FARRELL – Doubling the size of UPMC Hillman Cancer Center at UPMC Horizon’s Farrell hospital was a clear-cut decision for Al Boland.
“Cancer is the second leading cause of death nationally and in Pennsylvania,’’ said Boland, vice president of operations for the UPMC Horizon hospitals in Farrell and Greenville and UPMC Jameson in New Castle.
UPMC Horizon Shenango Valley in Farrell held an open house Monday for its upgraded cancer operations, which bears the name of UPMC’s main cancer center in Pittsburgh.
Boland said the design of UPMC Horizon’s 7,135-square-foot cancer center wasn’t made on a whim.
“We go to our clinicians for how to create the space,’’ he said. “They’re the ones we go to on how we can provide the best possible care.’’
The center employs about 30, with the largest section having 16 treatment stations. Previously, the center had only six chairs.
A private room is available in the center, with the remaining space devoted to enclosed “pods.”
The nurses’ station is in front of the pods, which gives the staff easy access to patients. There are also private rooms where doctors can examine and talk to patients.
If Horizon’s physicians need a second opinion for a patient they can call Hillman’s Pittsburgh center, said Dr. Steve Wilson, a radiation oncologist at Horizon.
“We’re on a first-name basis with the doctors in Pittsburgh,’’ Wilson said.
Horizon’s Farrell hospital has had oncology services for the past 15 years but adopted the Hillman name a couple of years ago to reflect that patients would receive care according to the same protocols as those at the Hillman Cancer Center in Pittsburgh.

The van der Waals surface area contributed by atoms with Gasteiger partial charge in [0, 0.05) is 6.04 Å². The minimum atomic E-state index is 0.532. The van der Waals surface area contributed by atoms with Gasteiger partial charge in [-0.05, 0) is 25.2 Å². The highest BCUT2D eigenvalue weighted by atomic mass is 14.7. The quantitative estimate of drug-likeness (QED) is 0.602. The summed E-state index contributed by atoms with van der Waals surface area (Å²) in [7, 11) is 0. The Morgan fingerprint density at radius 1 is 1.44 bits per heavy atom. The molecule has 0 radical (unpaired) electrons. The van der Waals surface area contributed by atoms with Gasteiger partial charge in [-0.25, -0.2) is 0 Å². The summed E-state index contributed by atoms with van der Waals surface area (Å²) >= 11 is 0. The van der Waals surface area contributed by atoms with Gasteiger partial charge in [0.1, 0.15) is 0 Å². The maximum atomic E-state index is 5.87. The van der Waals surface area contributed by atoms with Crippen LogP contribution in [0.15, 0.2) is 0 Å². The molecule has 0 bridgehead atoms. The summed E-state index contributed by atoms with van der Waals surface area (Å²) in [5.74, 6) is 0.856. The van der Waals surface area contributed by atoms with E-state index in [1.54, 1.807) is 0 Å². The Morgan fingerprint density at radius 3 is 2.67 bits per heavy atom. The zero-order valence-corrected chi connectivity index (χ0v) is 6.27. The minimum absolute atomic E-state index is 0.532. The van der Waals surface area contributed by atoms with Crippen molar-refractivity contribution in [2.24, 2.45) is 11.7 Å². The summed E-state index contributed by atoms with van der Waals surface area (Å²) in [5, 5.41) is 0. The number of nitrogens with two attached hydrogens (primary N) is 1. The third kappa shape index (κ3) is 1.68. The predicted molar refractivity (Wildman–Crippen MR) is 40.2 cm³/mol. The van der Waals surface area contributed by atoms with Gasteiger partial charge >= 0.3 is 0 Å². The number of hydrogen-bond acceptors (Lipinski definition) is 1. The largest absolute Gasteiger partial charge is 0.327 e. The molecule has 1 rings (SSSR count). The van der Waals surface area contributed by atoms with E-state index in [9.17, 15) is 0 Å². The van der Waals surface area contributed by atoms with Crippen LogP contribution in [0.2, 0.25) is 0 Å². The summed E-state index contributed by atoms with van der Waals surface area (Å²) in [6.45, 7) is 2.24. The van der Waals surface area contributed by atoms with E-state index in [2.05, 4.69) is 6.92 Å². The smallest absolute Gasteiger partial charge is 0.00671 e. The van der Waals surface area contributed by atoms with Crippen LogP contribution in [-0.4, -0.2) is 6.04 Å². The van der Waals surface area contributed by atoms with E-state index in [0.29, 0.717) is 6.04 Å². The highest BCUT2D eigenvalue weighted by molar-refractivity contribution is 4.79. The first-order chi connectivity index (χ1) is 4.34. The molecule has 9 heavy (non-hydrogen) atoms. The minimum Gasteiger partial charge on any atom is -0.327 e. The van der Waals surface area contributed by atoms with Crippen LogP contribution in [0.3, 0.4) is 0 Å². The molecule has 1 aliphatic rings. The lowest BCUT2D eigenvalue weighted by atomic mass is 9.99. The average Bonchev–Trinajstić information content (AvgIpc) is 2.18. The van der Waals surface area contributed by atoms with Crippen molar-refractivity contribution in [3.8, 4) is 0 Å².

“There are more than 60 UPMC Hillman Cancer Center locations, and many of them had varying names based more on location,’’ said Lisa Lombardo, a Horizon spokeswoman. “In 2017, a decision was made to name all of the cancer centers in the UPMC system as UPMC Hillman Cancer Centers to reflect that world class cancer care is available at all centers within the network regardless of location.’’
The Farrell center can handle medical, surgical, and radiation oncology. More difficult cancer cases, such as lung or neurology, are referred to other Hillman locations.
Cancer treatment is one of the most rapidly changing in the healthcare field, said Dr. William E. Spielvogle, a medical oncologist at the center. Immunotherapy, which boosts the body’s immune system to help fight cancer, is among the newest weapons in the battle against cancer.
“Two years ago we didn’t have that,’’ Spielvogle said.
In addition to expanding the Hillman Center at Farrell, Horizon spent $3 million to create an advanced pharmacology unit. The unit has a “clean room’’ for sterile preparation of IV medications, such as for chemotherapy at the Hillman Center, Lombardo said.
Employees are required to wear specialized suits and don a hood to prevent close contact with the materials, Boland noted.
“This was created for the safety of our staff,’’ he said of the unit.
Two months ago Horizon opened a brand new Hillman Cancer at its Greenville hospital and before that, it expanded its center affiliated with UPMC Jameson Hospital in Lawrence County.
Over the past year UPMC has invested around $20 million for its Hillman Cancer Center services in Lawrence and Mercer counties, Lombardo said.
“Patients can be treated here rather than having to drive out of town for care,’’ he said.